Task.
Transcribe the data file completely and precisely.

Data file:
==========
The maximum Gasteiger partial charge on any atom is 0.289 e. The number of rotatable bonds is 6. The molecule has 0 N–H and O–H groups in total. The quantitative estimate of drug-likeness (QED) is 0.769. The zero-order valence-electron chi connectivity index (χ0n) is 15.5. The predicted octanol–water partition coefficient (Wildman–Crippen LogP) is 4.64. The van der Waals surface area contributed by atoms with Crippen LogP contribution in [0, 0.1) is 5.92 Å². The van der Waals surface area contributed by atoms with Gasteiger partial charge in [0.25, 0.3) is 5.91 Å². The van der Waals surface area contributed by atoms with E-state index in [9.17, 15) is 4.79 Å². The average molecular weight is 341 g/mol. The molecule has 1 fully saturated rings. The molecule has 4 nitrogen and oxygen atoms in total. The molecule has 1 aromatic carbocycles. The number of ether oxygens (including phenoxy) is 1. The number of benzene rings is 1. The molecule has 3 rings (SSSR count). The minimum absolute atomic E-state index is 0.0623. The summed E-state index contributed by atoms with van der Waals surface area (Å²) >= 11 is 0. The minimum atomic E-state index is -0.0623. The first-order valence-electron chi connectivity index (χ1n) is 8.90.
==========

The maximum Gasteiger partial charge on any atom is 0.289 e. The number of rotatable bonds is 6. The molecule has 0 N–H and O–H groups in total. The quantitative estimate of drug-likeness (QED) is 0.769. The zero-order valence-electron chi connectivity index (χ0n) is 15.5. The predicted octanol–water partition coefficient (Wildman–Crippen LogP) is 4.64. The van der Waals surface area contributed by atoms with Crippen LogP contribution in [0, 0.1) is 5.92 Å². The van der Waals surface area contributed by atoms with Gasteiger partial charge in [0.25, 0.3) is 5.91 Å². The van der Waals surface area contributed by atoms with E-state index in [9.17, 15) is 4.79 Å². The average molecular weight is 341 g/mol. The molecule has 1 fully saturated rings. The molecule has 4 nitrogen and oxygen atoms in total. The molecule has 1 aromatic carbocycles. The number of ether oxygens (including phenoxy) is 1. The number of benzene rings is 1. The molecule has 3 rings (SSSR count). The minimum absolute atomic E-state index is 0.0623. The summed E-state index contributed by atoms with van der Waals surface area (Å²) >= 11 is 0. The minimum atomic E-state index is -0.0623. The first-order valence-electron chi connectivity index (χ1n) is 8.90.